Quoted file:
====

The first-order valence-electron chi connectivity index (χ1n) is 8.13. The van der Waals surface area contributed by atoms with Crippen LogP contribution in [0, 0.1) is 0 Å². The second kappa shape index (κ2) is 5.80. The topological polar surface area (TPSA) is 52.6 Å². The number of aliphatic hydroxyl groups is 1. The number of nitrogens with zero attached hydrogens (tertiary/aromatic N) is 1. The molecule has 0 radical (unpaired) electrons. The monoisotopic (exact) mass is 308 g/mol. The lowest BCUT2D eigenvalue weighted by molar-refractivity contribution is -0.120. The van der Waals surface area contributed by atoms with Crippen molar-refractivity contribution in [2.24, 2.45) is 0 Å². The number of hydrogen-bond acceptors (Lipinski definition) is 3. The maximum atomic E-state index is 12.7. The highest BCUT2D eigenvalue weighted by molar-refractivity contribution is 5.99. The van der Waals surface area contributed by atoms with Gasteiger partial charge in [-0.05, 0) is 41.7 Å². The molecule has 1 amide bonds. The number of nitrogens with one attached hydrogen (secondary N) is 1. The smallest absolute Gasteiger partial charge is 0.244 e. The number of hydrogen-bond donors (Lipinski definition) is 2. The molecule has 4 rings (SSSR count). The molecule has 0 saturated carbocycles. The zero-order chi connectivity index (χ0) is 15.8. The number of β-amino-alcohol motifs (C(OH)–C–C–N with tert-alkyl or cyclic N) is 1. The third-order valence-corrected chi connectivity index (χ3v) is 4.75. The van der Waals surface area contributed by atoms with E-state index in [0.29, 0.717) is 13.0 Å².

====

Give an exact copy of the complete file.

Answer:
The first-order valence-electron chi connectivity index (χ1n) is 8.13. The van der Waals surface area contributed by atoms with Crippen LogP contribution in [0, 0.1) is 0 Å². The second kappa shape index (κ2) is 5.80. The topological polar surface area (TPSA) is 52.6 Å². The number of aliphatic hydroxyl groups is 1. The number of nitrogens with zero attached hydrogens (tertiary/aromatic N) is 1. The molecule has 0 radical (unpaired) electrons. The monoisotopic (exact) mass is 308 g/mol. The lowest BCUT2D eigenvalue weighted by molar-refractivity contribution is -0.120. The van der Waals surface area contributed by atoms with Crippen molar-refractivity contribution in [2.24, 2.45) is 0 Å². The number of hydrogen-bond acceptors (Lipinski definition) is 3. The maximum atomic E-state index is 12.7. The highest BCUT2D eigenvalue weighted by molar-refractivity contribution is 5.99. The van der Waals surface area contributed by atoms with Gasteiger partial charge in [-0.05, 0) is 41.7 Å². The molecule has 1 amide bonds. The number of nitrogens with one attached hydrogen (secondary N) is 1. The smallest absolute Gasteiger partial charge is 0.244 e. The number of hydrogen-bond donors (Lipinski definition) is 2. The molecule has 4 rings (SSSR count). The molecule has 0 saturated carbocycles. The zero-order chi connectivity index (χ0) is 15.8. The number of β-amino-alcohol motifs (C(OH)–C–C–N with tert-alkyl or cyclic N) is 1. The third-order valence-corrected chi connectivity index (χ3v) is 4.75. The van der Waals surface area contributed by atoms with E-state index in [0.29, 0.717) is 13.0 Å².